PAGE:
#1 The Law Is Dying because Morality Is Dying [MUST READ!!! this is a really insightful presentation! TM] by ThirstyMan 11.07.2016 07:22

avatar

By Trevor Thomas, July 10, 2016

Tuesday, after FBI director James Comey spent about 15 minutes laying out the legal case against Hillary Clinton and then spent about three minutes declaring that he was going to ignore the evidence and recommend no legal action against Mrs. Clinton, TheBlaze's Matt Walsh declared that "The law is Dead."

Walsh wrote:
When historians conduct their autopsy on Lady Justice, that will be the time of death. That is the precise moment when Justice drew her last labored breath, cursed our ridiculous country and our hopelessly corrupt government, and collapsed. Sure, she'd been in bad shape for a while, but there was no surviving the final blow. When it is explicitly announced and made public that the wealthiest and most elite and most liberal are indeed above the law, the charade of "law" cannot continue. There is no law. We are living under the rule of men, not of law. We are subject to the whims of petty tyrants and bureaucrats. They are subject to no one on Earth.

I don't think Comey's presser heralds the end of law in the U.S., but he surely did put another nail in the coffin. Like the Supreme Court rulings on abortion and marriage, few should be surprised at this outcome. America has been on a long, ugly road when it comes to law and justice, reason and logic, morality and truth.

snip

To illustrate the death of morality, Dr. Zacharias recalls the comments of Robert Shapiro, the famous attorney who helped represent O.J. Simpson in Simpson's murder trial. While being interviewed by Megyn Kelly, Shapiro was asked if justice had been served in the Simpson trial (Simpson was found not guilty of murdering his wife Nicole and Ron Goldman). Shapiro utters a "pathetic answer," telling Kelly, "There is legal justice and moral justice. Legal justice was served." Thus, as is common among those corrupted by liberalism, Shapiro divorces law from morality.

When it comes to the disconnect between law and morality in the U.S., we have long been warned. As I pointed out years ago (and as I've suggested often), and as Ben Franklin declared, "laws without morals are in vain." Additionally, in 2003, after the Supreme Court foolishly reversed itself and legalized homosexual sex acts across the U.S. (Lawrence v. Texas), the late, great Antonin Scalia warned, "State laws against bigamy, same-sex marriage, adult incest, prostitution, masturbation, adultery, fornication, bestiality, and obscenity are likewise sustainable only in light of Bowers' [the 1986 Supreme Court decision upholding Georgia's sodomy law] validation of laws based on moral choices. Every single one of these laws is called into question by today's decision; the Court makes no effort to cabin the scope of its decision to exclude them from its holding."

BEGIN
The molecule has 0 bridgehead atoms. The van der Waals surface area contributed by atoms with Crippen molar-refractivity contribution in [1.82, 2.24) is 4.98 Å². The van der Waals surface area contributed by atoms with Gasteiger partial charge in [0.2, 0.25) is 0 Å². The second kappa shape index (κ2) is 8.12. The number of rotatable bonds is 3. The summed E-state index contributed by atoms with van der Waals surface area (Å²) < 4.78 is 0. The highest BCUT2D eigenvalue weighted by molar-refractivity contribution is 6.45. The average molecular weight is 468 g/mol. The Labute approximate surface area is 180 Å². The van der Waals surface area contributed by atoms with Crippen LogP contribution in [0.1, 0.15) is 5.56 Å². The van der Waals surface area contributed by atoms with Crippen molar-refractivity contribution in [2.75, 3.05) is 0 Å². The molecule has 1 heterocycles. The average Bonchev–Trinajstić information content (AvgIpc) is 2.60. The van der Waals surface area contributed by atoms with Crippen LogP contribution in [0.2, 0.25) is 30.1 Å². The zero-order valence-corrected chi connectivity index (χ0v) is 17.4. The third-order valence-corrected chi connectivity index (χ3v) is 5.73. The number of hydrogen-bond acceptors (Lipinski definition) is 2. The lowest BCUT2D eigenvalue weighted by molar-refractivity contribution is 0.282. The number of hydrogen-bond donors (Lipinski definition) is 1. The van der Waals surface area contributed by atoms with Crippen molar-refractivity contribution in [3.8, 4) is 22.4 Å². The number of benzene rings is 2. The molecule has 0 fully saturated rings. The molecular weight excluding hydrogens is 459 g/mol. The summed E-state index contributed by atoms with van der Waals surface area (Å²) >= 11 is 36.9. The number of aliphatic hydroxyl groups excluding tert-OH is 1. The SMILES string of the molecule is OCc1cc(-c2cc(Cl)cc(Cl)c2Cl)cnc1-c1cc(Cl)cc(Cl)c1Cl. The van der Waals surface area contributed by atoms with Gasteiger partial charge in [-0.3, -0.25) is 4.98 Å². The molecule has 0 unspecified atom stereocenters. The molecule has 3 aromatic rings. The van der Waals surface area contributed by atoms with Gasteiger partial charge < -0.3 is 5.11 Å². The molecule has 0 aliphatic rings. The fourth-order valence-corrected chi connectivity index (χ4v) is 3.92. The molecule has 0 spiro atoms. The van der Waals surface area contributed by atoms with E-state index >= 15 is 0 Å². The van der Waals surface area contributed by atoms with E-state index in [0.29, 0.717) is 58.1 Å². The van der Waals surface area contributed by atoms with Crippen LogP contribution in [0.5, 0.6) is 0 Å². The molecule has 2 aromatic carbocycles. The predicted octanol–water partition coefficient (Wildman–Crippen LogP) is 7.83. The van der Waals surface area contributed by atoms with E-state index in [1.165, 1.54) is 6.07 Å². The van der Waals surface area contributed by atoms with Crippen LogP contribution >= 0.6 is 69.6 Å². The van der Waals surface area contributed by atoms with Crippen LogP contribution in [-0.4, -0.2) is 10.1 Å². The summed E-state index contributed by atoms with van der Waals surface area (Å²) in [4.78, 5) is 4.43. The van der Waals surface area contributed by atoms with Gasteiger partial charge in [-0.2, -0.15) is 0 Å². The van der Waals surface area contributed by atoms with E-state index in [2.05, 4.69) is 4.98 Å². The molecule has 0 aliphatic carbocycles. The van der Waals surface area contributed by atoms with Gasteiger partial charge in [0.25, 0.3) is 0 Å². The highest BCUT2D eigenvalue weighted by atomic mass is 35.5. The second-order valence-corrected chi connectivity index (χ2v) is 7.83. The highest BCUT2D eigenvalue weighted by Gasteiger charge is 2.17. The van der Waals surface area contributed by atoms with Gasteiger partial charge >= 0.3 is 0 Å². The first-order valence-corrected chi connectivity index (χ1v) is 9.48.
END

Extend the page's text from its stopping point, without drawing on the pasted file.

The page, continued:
Scalia continued, "The Court embraces ... the fact that the governing majority in a State has traditionally viewed a particular practice as immoral is not a sufficient reason for upholding a law prohibiting the practice." He concluded, "This effectively decrees the end of all morals legislation."

In other words, over a decade ago, no less than a justice on the U.S. Supreme Court warned us that liberals were "amputating" (to borrow from Dr. Zacharias) the law from morality. However, instead of an "amputation," what we are really seeing is more of a transplant. On November 18, 2003, just four and a half months after the Lawrence decision, the Supreme Court of Massachusetts ruled in favor of legalized same-sex marriage. Thus, Massachusetts became the first state in the U.S. to grant marital rights to same-sex couples.

Writing for the majority, the chief justice of the Massachusetts court, Margaret Marshal, referenced Lawrence in the ruling: "Our obligation is to define the liberty of all, not to mandate our own moral code." But of course, the only way to redefine the oldest institution in the history of humanity is to "mandate our own moral code."

The biggest obstacle to writing one's own moral code is Christianity. As The Ethics & Religious Liberty Commission (of the Southern Baptist Convention) recently put it, "in the twentieth century, more and more people began to see Christian morality as standing in the way of a new moral code: the morality of self-fulfillment. Throwing off burdensome traditional mores, people began to imagine life without a bothersome God standing watch."

Recent Barna research "highlights the extent to which Americans pledge allegiance to the new moral code." This "morality of self-fulfillment" can be summed up in six guiding principles:



As we sadly see, this "morality of self-fulfillment," otherwise known – as I noted last August (referencing philosopher Michael Novak) – as the "theology of self," has crept into the church. It is nothing new. As Genesis chapter 3 reveals, the desire to "be like God" – to rule our world – is nearly as old as humanity itself.

What is new, at least for the United States of America, is that such a wicked philosophy is now deeply embedded in U.S. law.

Again, all law is rooted in someone's idea of morality. We either are going to be governed by the morality of the Law Giver or the "morality of self-fulfillment." Americans must simply decide by whose morality we wished to be governed.

Read more: http://www.americanthinker.com/articles/...l#ixzz4E68TEIec

#2 RE: The Law Is Dying because Morality Is Dying [MUST READ!!! this is a really insightful presentation! TM] by truthkeeper 17.07.2016 12:59

avatar

I meant to post this one myself.

Excellent analysis, IMO.

Xobor Create your own Forum with Xobor